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          • #35
            I have a lot of respect for this guy, because he put his mistake out for the entire world to see and benefit from. That took big balls. He obviously did it to prevent others from suffering similarly - or much worse.

            Normally I'd say he should have had a spotter. But I don't see how it would have made any difference. Might have even been hurt. Though I'd still say a spotter is strongly encouraged when moving anything this large.

            If the drill had cocked sideways when falling, it might have hit the edge of the trailer and tipped. That could have greatly enlarged the crush zone. It could have also fallen when still partially above the trailer.

            You do see in the video, going frame by frame, how the thing is pretty much already on the ground before he has barely even flinched. Even outside of the drop zone, he could have been hit by straps or chains releasing. That big hook could crush your skull. It seems almost comical to think a helmet could save your life when lifting a big drill, but here you go.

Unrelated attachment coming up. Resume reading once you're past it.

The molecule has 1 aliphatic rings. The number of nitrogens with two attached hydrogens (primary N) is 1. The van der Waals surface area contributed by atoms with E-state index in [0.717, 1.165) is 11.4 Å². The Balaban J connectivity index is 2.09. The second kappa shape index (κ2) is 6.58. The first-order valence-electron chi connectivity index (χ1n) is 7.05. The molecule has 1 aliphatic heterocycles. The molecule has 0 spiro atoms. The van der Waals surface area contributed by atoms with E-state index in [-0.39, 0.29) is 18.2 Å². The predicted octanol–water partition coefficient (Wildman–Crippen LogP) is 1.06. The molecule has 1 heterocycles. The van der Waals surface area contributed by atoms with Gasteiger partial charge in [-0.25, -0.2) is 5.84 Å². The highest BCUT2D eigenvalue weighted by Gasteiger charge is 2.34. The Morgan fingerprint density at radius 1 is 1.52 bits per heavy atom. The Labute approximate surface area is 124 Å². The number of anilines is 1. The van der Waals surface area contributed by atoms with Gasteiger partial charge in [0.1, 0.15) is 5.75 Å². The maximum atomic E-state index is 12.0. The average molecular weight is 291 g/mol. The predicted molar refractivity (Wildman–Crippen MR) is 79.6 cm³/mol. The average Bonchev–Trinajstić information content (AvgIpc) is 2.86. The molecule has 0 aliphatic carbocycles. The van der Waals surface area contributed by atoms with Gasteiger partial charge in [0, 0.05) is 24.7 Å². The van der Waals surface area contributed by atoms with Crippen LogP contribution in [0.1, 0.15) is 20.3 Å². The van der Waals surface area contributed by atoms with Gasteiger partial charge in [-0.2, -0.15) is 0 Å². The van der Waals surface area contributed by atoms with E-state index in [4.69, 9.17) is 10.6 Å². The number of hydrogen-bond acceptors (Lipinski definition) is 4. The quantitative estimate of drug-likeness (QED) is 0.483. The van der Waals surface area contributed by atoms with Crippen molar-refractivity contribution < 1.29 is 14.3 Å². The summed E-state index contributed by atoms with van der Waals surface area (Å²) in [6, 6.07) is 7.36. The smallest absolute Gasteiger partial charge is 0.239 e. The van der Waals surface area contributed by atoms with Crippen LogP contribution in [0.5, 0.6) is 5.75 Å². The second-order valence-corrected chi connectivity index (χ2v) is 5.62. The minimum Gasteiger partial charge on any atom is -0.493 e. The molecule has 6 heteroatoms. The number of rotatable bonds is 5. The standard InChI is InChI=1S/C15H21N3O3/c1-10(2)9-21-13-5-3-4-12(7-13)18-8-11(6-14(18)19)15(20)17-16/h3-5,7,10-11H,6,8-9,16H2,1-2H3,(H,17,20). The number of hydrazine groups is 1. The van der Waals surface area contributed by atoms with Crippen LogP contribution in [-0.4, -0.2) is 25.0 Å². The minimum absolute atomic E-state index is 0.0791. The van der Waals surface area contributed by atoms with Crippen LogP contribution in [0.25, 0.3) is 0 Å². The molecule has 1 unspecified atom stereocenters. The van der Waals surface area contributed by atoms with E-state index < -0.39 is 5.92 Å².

With all of the energy being released by the concrete beaking, I suppose there was also some risk of pieces hitting someone in the face and blinding them.

            And that big motor. If anyone had been anywhere in the line of the head, that motor and its parts could have broken off and hit them. It was very close to coming off like a bowling ball in that direction. You could have been 5 or 10 feet away and still been smeared.

            When I first started watching, I was really looking at those straps and thought that might be what would fail. The white strap looks like it might be a pretty decent rigging strap, with the sleeve. But that yellow one, I'm not so sure about. It appears to be thin, almost like a cheap ratchet strap. I also have concerns about sharp edges on the straps, and lack of apparent effort to cushion edges.